After 18 long years since they last sold their car (the Proton Wira) in the South American continent, Proton Holdings Berhad is ready to set its foot in a growing left-hand drive market. As of today, 50 units of Proton Preve (Premium CVT, CFE variant) have been shipped to San Antonio, Chile, the first of 1,000 units to be introduced throughout this year.
The shipment takes approximately 42 days to reach the Chilean port in San Antonio, and this entire export operation was made possible when Chile and Malaysia signed a Free Trade Agreement (FTA) dating back to 25 February 2012. Then, on 1 July 2015, a Distributor Agreement was signed between Proton and Andes Motor (more on this company below). With that, the Malaysian government granted Proton a six percent exemption of import duty.
So, how is the Chilean car market really like? The relatively small but long country has a population of about 17.6 million – about half that of Malaysia, and its Total Industry Volume (TIV) is about 330,000 units strong (passenger cars only), and growing. The top three most popular car brands in Chile, interestingly, are Hyundai, Kia and Chevrolet. However, the American carmaker has been at the top of the sales chart for 33 consecutive years, but is slowly losing its ground to fresh new models produced by Toyota, Peugeot, Nissan (including Infiniti) and Ford.
It’s undoubtedly a tough market for Proton to tap into, but according to Proton Chairman, Tun Dr Mahathir Mohamad, it was Andes Motor, a subsidiary of the Kaufmann Group who came forth with great interest to sell Proton cars in Chile. This partnership makes Proton the very first car brand to be sold under the stewardship of Andes Motor, a company which imports and distributes buses and trucks made by Chinese manufacturers Foton, Maxus and Golden Dragon.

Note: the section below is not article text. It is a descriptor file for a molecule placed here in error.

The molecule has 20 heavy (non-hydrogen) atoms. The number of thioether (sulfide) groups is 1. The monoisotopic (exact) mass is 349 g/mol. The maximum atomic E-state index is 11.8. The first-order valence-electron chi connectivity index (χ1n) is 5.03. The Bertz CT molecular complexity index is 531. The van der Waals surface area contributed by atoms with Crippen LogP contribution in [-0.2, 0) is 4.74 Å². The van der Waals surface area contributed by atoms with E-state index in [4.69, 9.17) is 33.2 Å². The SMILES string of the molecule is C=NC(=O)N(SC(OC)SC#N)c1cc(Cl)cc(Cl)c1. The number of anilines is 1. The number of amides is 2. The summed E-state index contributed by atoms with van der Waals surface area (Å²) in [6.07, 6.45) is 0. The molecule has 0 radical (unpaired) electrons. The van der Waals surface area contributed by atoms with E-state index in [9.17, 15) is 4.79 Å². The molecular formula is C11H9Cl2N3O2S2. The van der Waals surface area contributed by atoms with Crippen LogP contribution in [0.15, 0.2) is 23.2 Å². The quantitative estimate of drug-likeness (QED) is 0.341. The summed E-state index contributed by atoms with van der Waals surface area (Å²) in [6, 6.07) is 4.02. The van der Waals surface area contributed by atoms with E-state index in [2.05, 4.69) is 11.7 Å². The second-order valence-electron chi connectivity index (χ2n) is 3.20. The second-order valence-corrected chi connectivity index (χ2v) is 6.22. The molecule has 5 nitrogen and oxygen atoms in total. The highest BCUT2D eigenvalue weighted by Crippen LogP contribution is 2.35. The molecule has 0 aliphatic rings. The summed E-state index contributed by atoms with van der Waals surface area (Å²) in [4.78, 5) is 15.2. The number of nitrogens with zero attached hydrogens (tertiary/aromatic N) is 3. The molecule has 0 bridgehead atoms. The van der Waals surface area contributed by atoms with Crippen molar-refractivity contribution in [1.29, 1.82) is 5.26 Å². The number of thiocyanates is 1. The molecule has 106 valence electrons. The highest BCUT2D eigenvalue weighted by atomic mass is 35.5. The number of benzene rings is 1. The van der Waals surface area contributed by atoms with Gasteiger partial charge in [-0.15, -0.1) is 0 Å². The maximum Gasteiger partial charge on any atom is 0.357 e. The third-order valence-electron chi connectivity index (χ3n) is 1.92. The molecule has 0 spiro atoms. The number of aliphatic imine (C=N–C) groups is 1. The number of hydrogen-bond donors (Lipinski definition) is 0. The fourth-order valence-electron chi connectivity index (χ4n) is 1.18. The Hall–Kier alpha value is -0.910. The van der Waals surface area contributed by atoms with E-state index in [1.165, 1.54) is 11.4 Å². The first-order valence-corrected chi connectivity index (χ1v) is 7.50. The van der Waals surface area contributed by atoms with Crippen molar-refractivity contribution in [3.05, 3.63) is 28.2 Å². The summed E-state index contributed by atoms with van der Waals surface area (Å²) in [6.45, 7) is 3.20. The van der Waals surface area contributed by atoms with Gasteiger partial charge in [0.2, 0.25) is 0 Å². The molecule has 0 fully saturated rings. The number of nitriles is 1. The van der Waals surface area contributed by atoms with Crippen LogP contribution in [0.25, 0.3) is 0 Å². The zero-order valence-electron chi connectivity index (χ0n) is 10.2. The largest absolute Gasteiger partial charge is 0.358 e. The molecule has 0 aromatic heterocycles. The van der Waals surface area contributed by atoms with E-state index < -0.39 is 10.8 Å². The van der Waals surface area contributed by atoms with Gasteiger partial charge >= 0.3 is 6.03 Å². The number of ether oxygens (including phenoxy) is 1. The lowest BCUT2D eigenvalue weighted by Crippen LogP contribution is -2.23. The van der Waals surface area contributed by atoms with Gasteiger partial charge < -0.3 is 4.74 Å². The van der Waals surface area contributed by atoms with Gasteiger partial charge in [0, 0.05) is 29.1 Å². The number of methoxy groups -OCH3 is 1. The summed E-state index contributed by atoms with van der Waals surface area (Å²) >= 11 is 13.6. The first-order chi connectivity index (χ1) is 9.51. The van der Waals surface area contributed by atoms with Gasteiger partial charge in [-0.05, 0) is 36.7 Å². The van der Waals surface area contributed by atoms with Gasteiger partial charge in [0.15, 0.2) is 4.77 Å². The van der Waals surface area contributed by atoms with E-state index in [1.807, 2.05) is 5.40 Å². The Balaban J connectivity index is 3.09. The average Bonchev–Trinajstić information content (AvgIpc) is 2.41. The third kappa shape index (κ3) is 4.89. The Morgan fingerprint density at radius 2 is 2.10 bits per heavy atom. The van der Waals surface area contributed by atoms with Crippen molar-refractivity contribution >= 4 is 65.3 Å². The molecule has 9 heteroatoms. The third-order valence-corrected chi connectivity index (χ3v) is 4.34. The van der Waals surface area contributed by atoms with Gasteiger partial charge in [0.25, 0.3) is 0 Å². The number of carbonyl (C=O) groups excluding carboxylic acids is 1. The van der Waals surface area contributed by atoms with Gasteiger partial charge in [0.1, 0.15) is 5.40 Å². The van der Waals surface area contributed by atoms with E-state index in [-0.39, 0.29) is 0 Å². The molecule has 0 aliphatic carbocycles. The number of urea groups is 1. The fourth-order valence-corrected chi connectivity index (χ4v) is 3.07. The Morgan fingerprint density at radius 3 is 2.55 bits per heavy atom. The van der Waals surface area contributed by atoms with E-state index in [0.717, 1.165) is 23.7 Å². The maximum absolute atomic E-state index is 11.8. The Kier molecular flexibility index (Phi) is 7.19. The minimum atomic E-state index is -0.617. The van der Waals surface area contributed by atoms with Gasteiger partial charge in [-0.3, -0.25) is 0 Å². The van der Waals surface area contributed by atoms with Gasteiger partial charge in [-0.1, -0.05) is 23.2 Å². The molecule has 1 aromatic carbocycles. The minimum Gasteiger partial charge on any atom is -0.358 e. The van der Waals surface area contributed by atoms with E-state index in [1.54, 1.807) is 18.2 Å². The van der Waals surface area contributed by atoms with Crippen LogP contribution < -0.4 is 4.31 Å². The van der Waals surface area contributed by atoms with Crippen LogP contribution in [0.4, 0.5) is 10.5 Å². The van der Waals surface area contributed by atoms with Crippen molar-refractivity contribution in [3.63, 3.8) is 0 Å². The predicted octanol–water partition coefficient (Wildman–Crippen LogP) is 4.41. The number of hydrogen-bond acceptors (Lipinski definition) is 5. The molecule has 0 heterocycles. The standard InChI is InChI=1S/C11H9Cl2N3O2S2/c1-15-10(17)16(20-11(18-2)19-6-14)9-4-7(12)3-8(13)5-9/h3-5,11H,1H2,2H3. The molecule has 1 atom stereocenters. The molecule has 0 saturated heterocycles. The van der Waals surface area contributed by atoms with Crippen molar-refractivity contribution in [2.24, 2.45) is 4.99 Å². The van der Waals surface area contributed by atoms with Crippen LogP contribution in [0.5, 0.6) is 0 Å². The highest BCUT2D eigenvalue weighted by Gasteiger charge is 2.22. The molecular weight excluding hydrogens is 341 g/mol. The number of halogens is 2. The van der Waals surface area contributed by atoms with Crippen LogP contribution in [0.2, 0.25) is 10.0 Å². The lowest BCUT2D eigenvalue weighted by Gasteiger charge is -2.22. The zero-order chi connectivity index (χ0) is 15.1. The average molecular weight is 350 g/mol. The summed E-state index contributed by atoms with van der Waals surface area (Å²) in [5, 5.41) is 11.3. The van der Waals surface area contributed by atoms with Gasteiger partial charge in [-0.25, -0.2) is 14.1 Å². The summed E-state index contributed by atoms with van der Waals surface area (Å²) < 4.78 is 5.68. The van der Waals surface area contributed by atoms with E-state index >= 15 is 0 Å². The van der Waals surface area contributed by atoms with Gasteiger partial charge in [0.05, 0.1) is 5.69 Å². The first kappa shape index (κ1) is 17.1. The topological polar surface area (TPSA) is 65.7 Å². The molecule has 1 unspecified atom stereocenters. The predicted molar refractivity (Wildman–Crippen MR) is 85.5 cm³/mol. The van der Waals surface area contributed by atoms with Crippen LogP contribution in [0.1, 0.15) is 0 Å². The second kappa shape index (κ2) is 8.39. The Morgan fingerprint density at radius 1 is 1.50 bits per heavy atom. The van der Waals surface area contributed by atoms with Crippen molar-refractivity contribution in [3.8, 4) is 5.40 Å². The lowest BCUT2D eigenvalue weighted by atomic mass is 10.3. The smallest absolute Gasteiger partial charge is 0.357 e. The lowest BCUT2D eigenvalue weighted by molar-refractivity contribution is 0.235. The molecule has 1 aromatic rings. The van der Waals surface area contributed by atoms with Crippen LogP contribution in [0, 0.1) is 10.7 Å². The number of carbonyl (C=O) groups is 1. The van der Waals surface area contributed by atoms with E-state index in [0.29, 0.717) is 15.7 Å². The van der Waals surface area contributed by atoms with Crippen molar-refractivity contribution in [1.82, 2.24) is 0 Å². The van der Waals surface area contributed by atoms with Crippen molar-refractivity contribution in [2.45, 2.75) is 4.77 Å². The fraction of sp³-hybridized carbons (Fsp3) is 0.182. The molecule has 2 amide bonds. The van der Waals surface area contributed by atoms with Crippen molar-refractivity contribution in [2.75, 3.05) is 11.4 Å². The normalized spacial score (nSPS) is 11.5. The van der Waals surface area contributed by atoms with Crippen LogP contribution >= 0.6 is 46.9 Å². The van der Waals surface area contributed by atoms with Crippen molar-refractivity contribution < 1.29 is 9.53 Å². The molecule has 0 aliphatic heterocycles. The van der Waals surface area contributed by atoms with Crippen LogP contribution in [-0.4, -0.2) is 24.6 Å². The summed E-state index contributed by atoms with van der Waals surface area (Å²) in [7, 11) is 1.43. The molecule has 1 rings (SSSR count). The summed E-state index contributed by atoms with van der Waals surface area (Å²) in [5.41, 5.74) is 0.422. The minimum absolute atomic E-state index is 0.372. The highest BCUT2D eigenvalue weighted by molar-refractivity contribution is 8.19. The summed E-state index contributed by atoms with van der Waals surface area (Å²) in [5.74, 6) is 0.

Proton isn’t a strange brand in Chile, having sold over 3,000 units of cars between 1994 and 1998. However, the strategy this time around is to offer the Preve (Premium CVT variant) as its debut model, which will later be joined by the non-CFE variants. It will be priced at USD17,000 (or close to 12 million Chilean pesos) The Proton Evora and Saga will also be offered – the latter in November this year, but Proton has confirmed that the Saga will not be that of the new model. Proton CEO, Dato’ Abdul Harith Abdullah explained that the upcoming Saga hasn’t gone through development for Left-Hand Drive (LHD) conversion, but stressed that it will be offered soonest as possible.
Both Chile-bound Preve and Exora models will officially be launched in May this year. Proton is still in talks with its Bangladeshi counterpart (Bangladesh has a population of over 170 million), and this expansion includes the setting up of a CKD plant, however its exact location remains unknown at press time. The plant will be manned by Bangladeshis, and this should give Proton a favourable incentive for creating job opportunities.
Dato’ Harith also said, “We are positive that this is the beginning of many more opportunities to go global, especially after completing the new engine programme which will meet more stringent European regulations. We will continue building good cars and carry out product improvements so that we won’t just do better in our home turf, but improve our global presence as well.”
This leaves us with Proton’s latest model, the Iriz. Like the Saga, Proton is all about making its latest supermini a global product, although a specific timeframe has yet to be announced.
With a range of new engines and UK re-entry planned for the next 48 months, it seems that Proton is really serious about putting themselves back on the world map once again. The global automotive market is a thriving bubble, and it’s only a matter of time before the world’s collective car sales breach the 90 million mark; 70 percent of which are contributed by left-hand drive markets. Maybe this time, things may just play in favour for Proton. Buena suerte, Proton!